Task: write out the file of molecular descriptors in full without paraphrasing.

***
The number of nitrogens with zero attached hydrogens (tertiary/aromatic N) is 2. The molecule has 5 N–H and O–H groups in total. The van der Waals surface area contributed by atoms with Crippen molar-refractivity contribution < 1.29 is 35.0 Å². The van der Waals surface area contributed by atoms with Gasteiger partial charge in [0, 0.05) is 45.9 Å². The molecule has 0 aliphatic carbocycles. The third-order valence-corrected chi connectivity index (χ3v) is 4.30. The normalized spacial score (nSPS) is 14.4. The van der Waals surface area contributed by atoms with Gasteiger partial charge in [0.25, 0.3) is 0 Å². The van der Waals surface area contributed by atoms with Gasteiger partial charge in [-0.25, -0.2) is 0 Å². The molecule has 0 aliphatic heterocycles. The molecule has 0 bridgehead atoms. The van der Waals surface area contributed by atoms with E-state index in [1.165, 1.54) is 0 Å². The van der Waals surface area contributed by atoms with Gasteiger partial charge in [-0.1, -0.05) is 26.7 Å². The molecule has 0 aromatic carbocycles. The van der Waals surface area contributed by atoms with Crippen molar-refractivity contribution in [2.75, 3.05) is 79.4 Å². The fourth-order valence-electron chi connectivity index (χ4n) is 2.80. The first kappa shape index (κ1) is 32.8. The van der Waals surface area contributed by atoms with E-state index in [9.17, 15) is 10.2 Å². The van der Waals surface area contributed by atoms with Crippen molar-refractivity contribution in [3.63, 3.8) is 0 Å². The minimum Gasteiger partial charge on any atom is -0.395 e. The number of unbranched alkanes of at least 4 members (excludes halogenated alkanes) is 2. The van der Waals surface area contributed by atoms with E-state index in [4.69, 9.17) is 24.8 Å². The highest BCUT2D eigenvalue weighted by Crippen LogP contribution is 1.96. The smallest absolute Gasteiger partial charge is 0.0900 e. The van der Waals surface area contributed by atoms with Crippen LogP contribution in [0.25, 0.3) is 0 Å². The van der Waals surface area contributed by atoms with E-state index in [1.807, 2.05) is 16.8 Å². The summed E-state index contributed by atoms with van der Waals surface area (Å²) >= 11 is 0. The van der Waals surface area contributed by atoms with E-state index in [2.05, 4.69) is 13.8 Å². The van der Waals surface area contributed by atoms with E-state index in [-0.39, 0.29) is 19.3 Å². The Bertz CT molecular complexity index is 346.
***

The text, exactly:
The number of nitrogens with zero attached hydrogens (tertiary/aromatic N) is 2. The molecule has 5 N–H and O–H groups in total. The van der Waals surface area contributed by atoms with Crippen molar-refractivity contribution < 1.29 is 35.0 Å². The van der Waals surface area contributed by atoms with Gasteiger partial charge in [0, 0.05) is 45.9 Å². The molecule has 0 aliphatic carbocycles. The third-order valence-corrected chi connectivity index (χ3v) is 4.30. The normalized spacial score (nSPS) is 14.4. The van der Waals surface area contributed by atoms with Gasteiger partial charge in [0.25, 0.3) is 0 Å². The van der Waals surface area contributed by atoms with Gasteiger partial charge in [-0.25, -0.2) is 0 Å². The molecule has 0 aliphatic heterocycles. The molecule has 0 bridgehead atoms. The van der Waals surface area contributed by atoms with E-state index in [1.165, 1.54) is 0 Å². The van der Waals surface area contributed by atoms with Gasteiger partial charge in [-0.1, -0.05) is 26.7 Å². The molecule has 0 aromatic carbocycles. The van der Waals surface area contributed by atoms with Crippen molar-refractivity contribution in [2.75, 3.05) is 79.4 Å². The fourth-order valence-electron chi connectivity index (χ4n) is 2.80. The first kappa shape index (κ1) is 32.8. The van der Waals surface area contributed by atoms with E-state index in [9.17, 15) is 10.2 Å². The van der Waals surface area contributed by atoms with Crippen molar-refractivity contribution in [3.63, 3.8) is 0 Å². The minimum Gasteiger partial charge on any atom is -0.395 e. The number of unbranched alkanes of at least 4 members (excludes halogenated alkanes) is 2. The van der Waals surface area contributed by atoms with E-state index in [4.69, 9.17) is 24.8 Å². The highest BCUT2D eigenvalue weighted by Crippen LogP contribution is 1.96. The smallest absolute Gasteiger partial charge is 0.0900 e. The van der Waals surface area contributed by atoms with Crippen LogP contribution in [0.25, 0.3) is 0 Å². The van der Waals surface area contributed by atoms with E-state index in [1.807, 2.05) is 16.8 Å². The summed E-state index contributed by atoms with van der Waals surface area (Å²) >= 11 is 0. The van der Waals surface area contributed by atoms with E-state index in [2.05, 4.69) is 13.8 Å². The van der Waals surface area contributed by atoms with E-state index in [-0.39, 0.29) is 19.3 Å². The Bertz CT molecular complexity index is 346.